tition, until he gets down to business.
I think this is what Bill Orwig has set to do.
And with this, the last dispatch from the pressbox has been
released. '
Lack Of Football Savy Doesn't Deprive
Blonde Diver Or Mmfk
Sports Staff Writer
Ann Nothnagel, a trim blonde
who stands but 51" and has never
played a quarter of football, is
one of the outstanding sports
personalities on the Husker cam
pus. The petite Miss from Lincoln,
a sophomore in Teachers College,
is one of the best women divers
in the country. She is the Mid
west AAU indoor and outdoor div
ing champion and has a good
chance for a berth on the 1956
Olympic Team.
She won her first Midwest AAU
title when she was 15 and has
now won it for five consecutive
years. She placed fifth in last
year's National AAU Champion
ships where she competed against
Olympic Champion Pat McCormick,
two time National Champion Paula
Jean Myers and the other out
standing divers in the country.
Miss Nothnagel began diving
when she was 12, but it was "just
a summer, pastime" until 1959 when
she started to take it seriously.
She began spending her summers
in Omaha where she could take
advantage of the Omaha Athletic
Club Pool and the coaching of
their director, Bill Ohearn, who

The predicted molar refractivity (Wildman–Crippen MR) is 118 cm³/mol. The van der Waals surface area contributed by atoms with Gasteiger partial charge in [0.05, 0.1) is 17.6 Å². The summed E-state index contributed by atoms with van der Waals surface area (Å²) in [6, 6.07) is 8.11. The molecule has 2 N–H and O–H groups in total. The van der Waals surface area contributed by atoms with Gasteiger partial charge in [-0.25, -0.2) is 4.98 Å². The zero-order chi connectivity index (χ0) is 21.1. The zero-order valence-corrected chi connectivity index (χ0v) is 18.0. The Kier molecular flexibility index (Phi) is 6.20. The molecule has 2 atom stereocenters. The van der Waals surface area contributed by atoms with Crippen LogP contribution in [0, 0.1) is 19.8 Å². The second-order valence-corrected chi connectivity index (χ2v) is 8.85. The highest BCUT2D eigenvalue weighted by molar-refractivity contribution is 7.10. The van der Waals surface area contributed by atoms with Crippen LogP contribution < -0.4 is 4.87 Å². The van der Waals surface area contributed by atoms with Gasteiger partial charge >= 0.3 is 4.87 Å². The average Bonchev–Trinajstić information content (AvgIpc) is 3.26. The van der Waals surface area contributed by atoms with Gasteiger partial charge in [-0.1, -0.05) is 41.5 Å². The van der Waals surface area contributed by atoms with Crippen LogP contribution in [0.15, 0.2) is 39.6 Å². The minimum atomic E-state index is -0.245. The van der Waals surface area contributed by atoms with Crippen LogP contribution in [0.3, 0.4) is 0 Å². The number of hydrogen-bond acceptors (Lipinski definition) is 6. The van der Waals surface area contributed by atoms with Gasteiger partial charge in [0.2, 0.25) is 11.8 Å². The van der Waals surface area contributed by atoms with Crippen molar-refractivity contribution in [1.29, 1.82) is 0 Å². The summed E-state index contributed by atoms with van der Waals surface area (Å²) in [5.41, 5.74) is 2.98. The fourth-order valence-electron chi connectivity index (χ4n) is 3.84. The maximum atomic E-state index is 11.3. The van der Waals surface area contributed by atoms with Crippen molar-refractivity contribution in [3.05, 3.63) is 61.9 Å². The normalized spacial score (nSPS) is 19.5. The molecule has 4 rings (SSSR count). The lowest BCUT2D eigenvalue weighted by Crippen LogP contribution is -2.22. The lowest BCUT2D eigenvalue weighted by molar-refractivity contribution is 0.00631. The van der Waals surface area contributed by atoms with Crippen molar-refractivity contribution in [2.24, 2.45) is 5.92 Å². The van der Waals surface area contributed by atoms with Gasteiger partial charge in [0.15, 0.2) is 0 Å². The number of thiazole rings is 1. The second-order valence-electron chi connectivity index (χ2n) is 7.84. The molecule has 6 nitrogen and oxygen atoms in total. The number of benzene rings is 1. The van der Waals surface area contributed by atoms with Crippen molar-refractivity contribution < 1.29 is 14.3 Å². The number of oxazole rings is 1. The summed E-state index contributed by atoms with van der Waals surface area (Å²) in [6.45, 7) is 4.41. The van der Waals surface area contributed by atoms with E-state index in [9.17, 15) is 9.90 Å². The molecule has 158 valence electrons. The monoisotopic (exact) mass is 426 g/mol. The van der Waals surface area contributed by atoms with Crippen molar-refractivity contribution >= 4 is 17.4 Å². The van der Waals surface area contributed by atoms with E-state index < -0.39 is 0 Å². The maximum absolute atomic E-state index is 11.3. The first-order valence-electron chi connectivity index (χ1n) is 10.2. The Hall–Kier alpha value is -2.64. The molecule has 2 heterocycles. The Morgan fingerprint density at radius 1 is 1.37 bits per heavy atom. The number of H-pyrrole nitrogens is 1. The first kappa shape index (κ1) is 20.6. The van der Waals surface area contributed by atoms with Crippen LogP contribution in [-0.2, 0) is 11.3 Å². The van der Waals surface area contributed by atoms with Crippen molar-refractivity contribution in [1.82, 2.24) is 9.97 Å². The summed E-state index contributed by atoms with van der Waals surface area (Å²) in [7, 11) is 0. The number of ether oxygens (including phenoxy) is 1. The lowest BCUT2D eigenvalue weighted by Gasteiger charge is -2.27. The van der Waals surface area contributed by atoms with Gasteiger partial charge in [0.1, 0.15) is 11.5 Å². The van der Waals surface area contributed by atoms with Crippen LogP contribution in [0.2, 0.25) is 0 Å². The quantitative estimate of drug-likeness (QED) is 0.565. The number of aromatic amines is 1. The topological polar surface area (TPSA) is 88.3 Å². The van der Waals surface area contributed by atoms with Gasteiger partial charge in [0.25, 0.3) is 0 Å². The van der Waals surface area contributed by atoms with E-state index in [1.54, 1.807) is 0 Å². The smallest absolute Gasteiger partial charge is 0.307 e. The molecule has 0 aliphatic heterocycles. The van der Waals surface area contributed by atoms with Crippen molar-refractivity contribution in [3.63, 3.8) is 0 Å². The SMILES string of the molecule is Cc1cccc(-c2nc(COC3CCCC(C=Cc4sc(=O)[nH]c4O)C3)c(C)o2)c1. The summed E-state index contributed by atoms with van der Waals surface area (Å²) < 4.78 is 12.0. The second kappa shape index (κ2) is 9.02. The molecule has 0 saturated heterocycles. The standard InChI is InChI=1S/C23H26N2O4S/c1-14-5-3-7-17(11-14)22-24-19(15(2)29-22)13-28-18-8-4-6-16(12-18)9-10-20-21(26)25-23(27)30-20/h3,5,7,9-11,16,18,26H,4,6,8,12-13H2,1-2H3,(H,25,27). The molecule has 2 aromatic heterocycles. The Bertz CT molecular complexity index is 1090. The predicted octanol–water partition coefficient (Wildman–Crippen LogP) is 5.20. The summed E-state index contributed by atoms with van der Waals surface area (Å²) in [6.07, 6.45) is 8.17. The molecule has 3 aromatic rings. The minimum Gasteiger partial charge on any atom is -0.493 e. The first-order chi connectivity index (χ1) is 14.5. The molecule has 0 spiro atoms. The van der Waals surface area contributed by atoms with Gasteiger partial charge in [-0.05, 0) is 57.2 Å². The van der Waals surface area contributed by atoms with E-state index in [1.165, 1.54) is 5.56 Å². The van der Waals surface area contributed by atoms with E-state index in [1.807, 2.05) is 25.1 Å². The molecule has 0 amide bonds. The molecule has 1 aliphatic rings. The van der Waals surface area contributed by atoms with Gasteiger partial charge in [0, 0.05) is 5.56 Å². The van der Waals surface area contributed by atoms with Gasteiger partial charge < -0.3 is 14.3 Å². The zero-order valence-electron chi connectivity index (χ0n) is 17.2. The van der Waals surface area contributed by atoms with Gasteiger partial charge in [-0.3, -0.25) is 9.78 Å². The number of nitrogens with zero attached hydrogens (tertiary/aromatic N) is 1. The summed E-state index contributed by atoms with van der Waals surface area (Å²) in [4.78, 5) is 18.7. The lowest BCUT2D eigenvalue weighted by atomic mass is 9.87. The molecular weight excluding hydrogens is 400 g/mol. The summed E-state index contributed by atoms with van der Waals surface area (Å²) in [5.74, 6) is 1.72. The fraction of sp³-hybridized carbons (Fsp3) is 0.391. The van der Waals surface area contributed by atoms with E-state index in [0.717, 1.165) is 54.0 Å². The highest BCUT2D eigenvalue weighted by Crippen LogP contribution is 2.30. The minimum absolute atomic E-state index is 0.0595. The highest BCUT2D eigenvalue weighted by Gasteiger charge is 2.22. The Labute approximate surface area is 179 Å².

has been her coach for the past
five years. She spent part of last
summer In California where Pat
McCormick's husband and coach
gave her some valuable instruc
tion in platform diving.
"When diving from a platform,"
she xeplalned, "your takeoff is
like a tumbler. You don't get any
spring like you do from a diving
Surprisingly enough, her biggest
thrill came not from winning a
diving championship, but when she
went off the 35 foot tower in the
Los Angeles Olympic Stadium.
"It looks like a long way down,
and it seems like you're never go
ing to hit the water." she said,
Miss Nothnagel thinks her op
tional dives, half-gainer, half twist
layout with a front one and, one
half tuck (one dive) and gainer
one and one-half tuck are her most
polished dives. The reason is that
she gets to use these dives more
in open competition.
During the summer the shapely
blond competes in open events in
Nebraska, Iowa, Oklahoma and
Minnesota. She plans to begin
workouts as soon as finals are
over, with her sights focused on the
National AAU Championships the
second week In August.
She is very grateful to Mr.
Fehrs, an Omaha implement deal
er, who has been her sponsor and